While a large portion of millennials want to purchase a home, many are just not ready to take that step. According to research from Trulia released Wednesday, only a small portion of millennials (ages 18-34) who plan to buy a home will do so within the next year.
In an online survey, Trulia surveyed 2,026 Americans in late May 2015 about their homeownership aspirations and found that only 11 percent of millennials indicated that they intend to purchase a home within the next year, while 72 percent said they plan to purchase in 2018 or later.
This group of potential buyers' urgency only increased when marriage and children were added to the equation. While 11 percent of millennials that are unmarried with no children plan to buy a home in the next year, that number grew to 27 percent when a spouse and kids were added. However, the number decreased from 72 percent of young buyers noting that they would buy in two years or more down to 53 percent.
"In tracking the housing recovery, the intentions of millennials has been a key indicator that we’ve been following," said Selma Hepp, Trulia's chief economist. "This generation of first-time homebuyers was hit hard during the recession, and their ability to find jobs, move out of their parents’ homes and form their own households, and eventually become homeowners is a key part of a healthy housing market."
A host of issues were pointed out by those surveyed that are hindering homeownership with money being the core problem followed by shifted focuses on cars, college tuition, vacation trips, marriage, or retirement.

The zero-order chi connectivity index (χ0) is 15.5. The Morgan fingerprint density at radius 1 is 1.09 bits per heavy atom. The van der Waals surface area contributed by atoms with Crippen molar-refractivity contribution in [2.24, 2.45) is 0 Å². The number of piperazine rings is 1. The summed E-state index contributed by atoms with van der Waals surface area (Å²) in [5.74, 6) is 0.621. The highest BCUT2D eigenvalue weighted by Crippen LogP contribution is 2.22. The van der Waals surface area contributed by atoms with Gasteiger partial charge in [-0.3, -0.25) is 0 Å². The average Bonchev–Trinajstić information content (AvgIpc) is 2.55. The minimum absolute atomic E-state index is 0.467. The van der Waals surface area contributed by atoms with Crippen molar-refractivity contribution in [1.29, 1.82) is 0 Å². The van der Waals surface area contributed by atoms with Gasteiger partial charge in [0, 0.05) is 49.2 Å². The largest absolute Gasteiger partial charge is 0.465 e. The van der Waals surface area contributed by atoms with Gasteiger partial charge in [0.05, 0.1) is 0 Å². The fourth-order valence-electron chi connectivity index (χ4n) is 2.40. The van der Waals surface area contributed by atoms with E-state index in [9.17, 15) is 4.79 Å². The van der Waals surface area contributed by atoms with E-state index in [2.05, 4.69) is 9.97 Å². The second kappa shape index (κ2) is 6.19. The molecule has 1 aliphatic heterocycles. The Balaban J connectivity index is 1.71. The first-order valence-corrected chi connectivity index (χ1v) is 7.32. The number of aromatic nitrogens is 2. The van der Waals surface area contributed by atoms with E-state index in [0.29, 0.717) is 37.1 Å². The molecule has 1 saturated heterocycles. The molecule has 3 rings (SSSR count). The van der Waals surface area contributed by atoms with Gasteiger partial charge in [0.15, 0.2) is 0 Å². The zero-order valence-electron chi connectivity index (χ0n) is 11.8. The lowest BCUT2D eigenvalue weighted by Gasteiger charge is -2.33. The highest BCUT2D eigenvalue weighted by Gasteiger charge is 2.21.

Currently, only 36 percent of millennials are saving up to buy a home in the next five years. The majority, or 52 percent have their sights set on purchasing a new car, while 35 percent are focused on paying for college. As for all others, 26 percent are trying to take a dream vacation, 15 percent are wrapped up in wedding plans, 9 percent are monitoring their retirement, and 8 percent are wedding ring shopping.
Despite the varying priorities among millennials, this generation is still optimistic with 87 percent believing that they will be able to purchase their dream home one day.
"All in all, Americans are pretty realistic and practical when it comes what they want in their dream home," Hepp said. "This is likely because the dream of homeownership is largely driven by marriage and children. Having a duel income makes buying a home more affordable, while parents often want the stability that comes with owning a home. As a result, many would-be homeowners dream of finding a home where they can raise their families. Such is the game of life."